Diabetes increases the risk of early death. IDF estimates that approximately 4.2 million adults will die as a result of diabetes and its complications in 2019. This is equivalent to one death every eight seconds.
Diabetes has the potential to cause numerous debilitating health complications. Most often, complications are the result of an unmanaged or poorly managed diabetes. However, people with appropriate diabetes management are also at risk of developing complications.
Half of the 463 million adults living with diabetes today are unaware that they have the condition, and are therefore at high risk of developing serious diabetes-related complications.
Globally, 11.3% of deaths are due to diabetes. Almost half of these deaths are in people under 60 years of age.
Acute, or short-term, diabetes complications, resulting from extremes of blood glucose levels, are common in type 1 diabetes and can also occur, when certain medications are used, in type 2 and other forms of diabetes. These can lead to permanent illness or even death.
Chronic, or long-term, complications of diabetes may already be present in people with type 2 diabetes by the time they are diagnosed. They can also appear soon after the onset of type 1 diabetes. Early detection and appropriate treatment are essential to prevent disability and death.Read more
IDF estimates the annual global health expenditure on diabetes at USD 760 billion. It is projected that these direct costs will reach USD 825 billion by 2030 and USD 845 billion by 2045.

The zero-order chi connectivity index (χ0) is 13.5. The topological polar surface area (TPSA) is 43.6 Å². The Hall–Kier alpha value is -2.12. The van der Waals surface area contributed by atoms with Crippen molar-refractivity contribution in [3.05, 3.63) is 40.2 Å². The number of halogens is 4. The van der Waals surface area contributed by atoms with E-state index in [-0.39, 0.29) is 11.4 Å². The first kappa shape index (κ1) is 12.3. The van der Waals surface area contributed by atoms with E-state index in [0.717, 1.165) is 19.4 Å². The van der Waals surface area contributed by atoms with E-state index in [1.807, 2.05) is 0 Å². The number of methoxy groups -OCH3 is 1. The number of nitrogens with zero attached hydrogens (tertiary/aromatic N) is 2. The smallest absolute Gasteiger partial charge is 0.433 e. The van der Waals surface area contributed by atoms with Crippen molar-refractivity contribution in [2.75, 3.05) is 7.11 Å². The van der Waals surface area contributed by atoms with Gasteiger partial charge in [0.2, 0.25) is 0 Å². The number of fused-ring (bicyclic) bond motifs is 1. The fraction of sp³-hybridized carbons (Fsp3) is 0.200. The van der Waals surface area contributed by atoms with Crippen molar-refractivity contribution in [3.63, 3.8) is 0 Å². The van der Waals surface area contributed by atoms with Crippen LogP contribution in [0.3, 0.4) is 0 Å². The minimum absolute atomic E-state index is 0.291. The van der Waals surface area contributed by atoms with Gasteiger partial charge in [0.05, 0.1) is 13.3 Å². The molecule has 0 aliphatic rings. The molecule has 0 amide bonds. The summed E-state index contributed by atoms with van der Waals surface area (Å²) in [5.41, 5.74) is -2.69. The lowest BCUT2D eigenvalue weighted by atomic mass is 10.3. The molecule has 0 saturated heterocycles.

The costs of treating complications account for over 50% of the direct health costs of diabetes. For example, management of diabetic ketoacidosis (DKA) is a considerable part of the cost to a country's health system: treatment of a single DKA episode in the United Kingdom costs an estimated GBP 1,387 (around USD 1,750).
Premature death, disability and other health complications due to diabetes are also associated with a negative economic impact for countries. It is estimated that these so-called 'indirect costs' of diabetes add an additional 35% to the annual global health expenditures associated with the condition.
Sources of indirect costs include labour-force drop out, mortality, absenteeism and presenteeism (reduced productivity when at work). Of these, the first two dominate the global picture comprising 49% and 46% of all indirect costs, respectively.
For people living with diabetes, concerns about managing the condition and fears of future complications and their potential impact on quality of life, are significant contributors to the intangible costs of diabetes. These include worry, anxiety, discomfort, pain, loss of independence and a host of other crucially important features of living with diabetes.
Voices are more influential when they speak together – and advocates are more efficient when working jointly.
We recommend you start exploring alliances within the diabetes community, by talking to other people living with diabetes and their carers, healthcare professionals, and your local or national diabetes association. Search for allies in organisations working on some of the diabetes-related complications you have read about above, such as cardiovascular and kidney disease. You can also search for collaborators in networks of young or older people, organisations of scientists and healthcare professionals, and other civil society groups.
By joining forces with other stakeholders, you can pinpoint unifying advocacy priorities that you can work towards together.